= FSFE welcomes revised European Interoperability Framework =

[permanent URL: www.fsfe.org/news/2010/news-20101216-01.en.html]

The European Commission today published its long-awaited revision of
the European Interoperability Framework [1]. This document aims at
promoting interoperability in the European public sector. The document
is the result of a prolonged and hard-fought process. Free Software
Foundation Europe accompanied this process and offered input to the
European Commission at various stages [2].

“During the history of the EIF, we had reason to worry that Free
Software would effectively be shut out of the European public sector.
FSFE has worked hard to prevent this, and we have succeeded,” says
Karsten Gerloff, FSFE’s President. “With this document, the Commission
shows that it is willing to lead. We will support and accompany the EC
in this effort.”

We are happy that the effort which FSFE has invested in the EIF revision
process has brought results. The document has improved markedly over
previous versions [4] from a Free Software point of view:

– The document explicitly states that Open Standards [5] (called “open
specifications”) must be implementable in Free Software.
– The document states that public administrations should prefer Open
– The document calls on public administrations to reuse and share
solutions. Free Software is by far the most practical way to achieve this.

Some points of the document could be improved. There is considerable
wriggle room for public bodies to avoid making changes to inefficient IT
systems and practices.
The document’s definition of “open specifications” demands that such
standards must be implementable in Free Software, but allows the patents
in those standards to be licensed under so-called FRAND conditions. Such
FRAND conditions normally make it impossible to implement a standard in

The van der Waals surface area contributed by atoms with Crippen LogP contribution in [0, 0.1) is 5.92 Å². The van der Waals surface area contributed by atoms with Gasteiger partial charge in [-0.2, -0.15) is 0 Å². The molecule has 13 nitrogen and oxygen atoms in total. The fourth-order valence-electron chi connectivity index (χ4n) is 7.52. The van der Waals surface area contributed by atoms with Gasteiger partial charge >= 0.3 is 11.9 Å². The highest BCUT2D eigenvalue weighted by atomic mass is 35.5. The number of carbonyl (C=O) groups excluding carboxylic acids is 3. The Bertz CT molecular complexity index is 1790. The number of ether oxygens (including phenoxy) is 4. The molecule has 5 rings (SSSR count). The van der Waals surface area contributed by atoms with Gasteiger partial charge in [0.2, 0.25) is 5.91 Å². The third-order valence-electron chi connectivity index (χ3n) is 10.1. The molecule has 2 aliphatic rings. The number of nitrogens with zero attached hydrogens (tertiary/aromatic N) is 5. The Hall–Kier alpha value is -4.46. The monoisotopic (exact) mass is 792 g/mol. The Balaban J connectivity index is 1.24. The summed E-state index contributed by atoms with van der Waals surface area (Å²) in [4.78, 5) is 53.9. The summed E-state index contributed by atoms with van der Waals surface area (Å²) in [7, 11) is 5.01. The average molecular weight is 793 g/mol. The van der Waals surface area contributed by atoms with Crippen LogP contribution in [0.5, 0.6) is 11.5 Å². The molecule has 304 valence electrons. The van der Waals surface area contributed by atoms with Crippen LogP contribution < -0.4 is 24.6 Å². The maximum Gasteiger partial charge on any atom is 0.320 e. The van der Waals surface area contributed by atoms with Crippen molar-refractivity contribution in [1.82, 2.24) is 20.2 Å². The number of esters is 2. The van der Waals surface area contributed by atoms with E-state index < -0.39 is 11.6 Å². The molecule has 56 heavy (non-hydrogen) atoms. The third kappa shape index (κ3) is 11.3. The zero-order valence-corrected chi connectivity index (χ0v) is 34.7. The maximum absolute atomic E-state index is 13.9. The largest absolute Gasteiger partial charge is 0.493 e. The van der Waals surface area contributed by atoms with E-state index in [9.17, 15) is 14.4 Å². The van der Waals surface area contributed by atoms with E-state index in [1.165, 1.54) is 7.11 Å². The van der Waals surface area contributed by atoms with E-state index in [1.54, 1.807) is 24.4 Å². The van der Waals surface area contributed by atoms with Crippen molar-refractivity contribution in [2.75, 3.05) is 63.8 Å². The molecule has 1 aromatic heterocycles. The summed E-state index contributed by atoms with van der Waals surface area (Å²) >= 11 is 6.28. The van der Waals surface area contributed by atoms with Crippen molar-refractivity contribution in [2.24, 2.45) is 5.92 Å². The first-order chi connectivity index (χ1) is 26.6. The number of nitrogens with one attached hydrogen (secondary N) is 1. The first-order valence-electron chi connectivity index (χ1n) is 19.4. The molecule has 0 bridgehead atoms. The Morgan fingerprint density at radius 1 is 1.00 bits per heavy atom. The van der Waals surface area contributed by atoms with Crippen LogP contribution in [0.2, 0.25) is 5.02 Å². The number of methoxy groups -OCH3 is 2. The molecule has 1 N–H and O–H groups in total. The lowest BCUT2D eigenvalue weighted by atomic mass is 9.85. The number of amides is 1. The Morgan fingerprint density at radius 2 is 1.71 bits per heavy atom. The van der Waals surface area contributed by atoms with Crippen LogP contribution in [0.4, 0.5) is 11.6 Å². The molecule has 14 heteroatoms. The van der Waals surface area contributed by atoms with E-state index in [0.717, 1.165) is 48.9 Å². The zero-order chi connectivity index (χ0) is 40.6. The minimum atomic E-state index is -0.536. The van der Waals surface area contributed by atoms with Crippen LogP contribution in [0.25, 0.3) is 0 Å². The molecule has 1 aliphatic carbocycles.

Free Software [6]. FSFE will closely accompany the European Commission
in reconciling this apparent conflict.

“While FSFE would have wished for a more forceful push for Open
Standards and Free Software, we congratulate the EC on producing a
useful document out of a heated debate”, says Gerloff.

This document ties in with the Commission’s eGovernment Action Plan,
announced yesterday, which makes Open Standards a political priority for
European Member States and defines clear actions and deadlines. As a key
action, national governments are expected to align their national
interoperability frameworks with the EIF by 2013.

FSFE has visualised the changes among the various versions of the
document [4]. This has been a key tool for many people’s work on EIFv2.
The table is currently being updated to reflect the final version of the

2. http://www.fsfe.org/news/2009/news-20091127-01.en.html
3. http://www.fsfe.org/projects/os/bsa-letter-analysis.en.html
4. http://fsfe.org/projects/os/eifv2.en.html
5. http://fsfe.org/projects/os/def.en.html
6. http://www.fsfe.org/projects/os/bsa-letter-analysis.en.html#3

== About the Free Software Foundation Europe ==

The Free Software Foundation Europe (FSFE) is a non-profit
non-governmental organisation active in many European countries
and involved in many global activities. Access to software
determines participation in a digital society. To secure equal
participation in the information age, as well as freedom of
competition, the Free Software Foundation Europe (FSFE) pursues and
is dedicated to the furthering of Free Software, defined by the
freedoms to use, study, modify and copy. Founded in 2001, creating
awareness for these issues, securing Free Software politically and
legally, and giving people Freedom by supporting development of Free
Software are central issues of the FSFE.


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